The fact that Peter Pekarik didn’t even know that his header had crossed the line summed up Hertha Berlin’s derby day in Köpenick.
The Slovakian’s effort in first-half injury time was only Hertha’s second attempt on goal, and first on target, and Union Berlin’s Robin Knoche’s desperate lunge couldn’t keep it out.
But it didn’t matter. Krzysztof Piatek was marginally offside in the buildup, the goal was ruled out by the video assistant and Union took their thoroughly deserved 2-0 lead into halftime.
Union have never enjoyed a more comfortable win over their city rivals, and certainly wouldn’t have dreamt of such when they were promoted to the Bundesliga for the first time two years ago.
They may have won a fiery first derby in dramatic late fashion in November 2019, but the roles were clear: Union were the feisty underdogs, the newcomers from the former East Berlin in their quaint, terraced stadium; Hertha were Bundesliga establishment, the Old Lady of German football from the Olympic Stadium in well-heeled Charlottenburg.
DW’s Matt Ford
But is that what Hertha really want to be? No-one really seems to know. There was no particular sense of identity, sporting or otherwise, at the Stadion an der Alten Försterei on Saturday.
While Union lined up well-organized and compact, waiting for their moments to counter-attack clinically through the ever-dangerous Taiwo Awoniyi, Hertha seemed unaware that there was a derby to win.
“We made too many tactical errors at the back and we didn’t have enough shots on goal ourselves,” summarized head coach Pal Dardai. “Union were stronger and more dynamic today, we were simply too harmless.”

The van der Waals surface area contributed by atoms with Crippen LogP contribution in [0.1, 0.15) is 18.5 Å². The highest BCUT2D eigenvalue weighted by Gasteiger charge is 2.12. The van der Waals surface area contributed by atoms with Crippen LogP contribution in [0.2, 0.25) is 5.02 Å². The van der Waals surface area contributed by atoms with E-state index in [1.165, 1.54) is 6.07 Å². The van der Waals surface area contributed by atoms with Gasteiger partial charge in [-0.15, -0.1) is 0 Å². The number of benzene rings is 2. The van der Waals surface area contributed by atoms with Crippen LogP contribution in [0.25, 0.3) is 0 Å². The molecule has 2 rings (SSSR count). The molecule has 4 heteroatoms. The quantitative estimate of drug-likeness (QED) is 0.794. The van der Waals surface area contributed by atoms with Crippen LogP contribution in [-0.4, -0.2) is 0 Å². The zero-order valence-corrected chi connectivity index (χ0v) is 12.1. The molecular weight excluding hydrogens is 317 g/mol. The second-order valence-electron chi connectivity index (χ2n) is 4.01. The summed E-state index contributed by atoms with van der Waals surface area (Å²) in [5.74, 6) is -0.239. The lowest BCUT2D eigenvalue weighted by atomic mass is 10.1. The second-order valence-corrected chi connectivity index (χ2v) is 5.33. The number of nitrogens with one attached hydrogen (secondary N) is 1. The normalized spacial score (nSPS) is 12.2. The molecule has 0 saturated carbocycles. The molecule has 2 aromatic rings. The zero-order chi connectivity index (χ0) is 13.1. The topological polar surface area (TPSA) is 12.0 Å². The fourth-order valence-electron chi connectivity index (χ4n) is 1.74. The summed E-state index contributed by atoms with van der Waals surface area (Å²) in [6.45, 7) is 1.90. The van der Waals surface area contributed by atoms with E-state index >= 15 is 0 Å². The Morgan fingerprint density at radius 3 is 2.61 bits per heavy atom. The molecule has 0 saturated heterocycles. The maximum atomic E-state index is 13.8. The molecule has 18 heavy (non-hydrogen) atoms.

It was a rather tame response to a comprehensive derby defeat, and not one which will have satisfied the angry Hertha supporters who told their players exactly what they thought of them at fulltime. At least one player’s jersey was thrown back.
But Dardai’s insipid analysis of an insipid performance summed up Hertha Berlin in 2021.
On the pitch, Hertha have sold some of their most creative and effective players in Matheus Cunha, Jhon Cordoba and Ondrej Duda, making it unsurprising that they’ve only scored 12 goals in 12 games this season.
On the touchline, Hertha have gone from homegrown solution Ante Covic to external maverick Jürgen Klinsmann to Bundesliga rescue man Bruno Labbadia … only to end up with club stalwart Dardai back in charge for a second spell.
And off the pitch, an unprecedented €374 million of investment from German businessman Lars Windhorst in return for a 66.6% stake in the club has yielded several cringey marketing campaigns but little more. Earlier this month, a Dutch court declared Windhorst’s company Tennor Holding to be insolvent. Windhorst denies this and wants to appeal the decision.
Are Hertha Berlin one of the richest clubs in Germany, or is their investor bankrupt? Who knows?
How do Hertha intend to approach the next two derbies against Union, in the cup and the league? Pal Dardai doesn’t know.
What was the point of the two pitiful smoke bombs in the away end? The fans probably don’t know.
Did the header cross the line? Peter Pekarik didn’t know. And that says it all, really.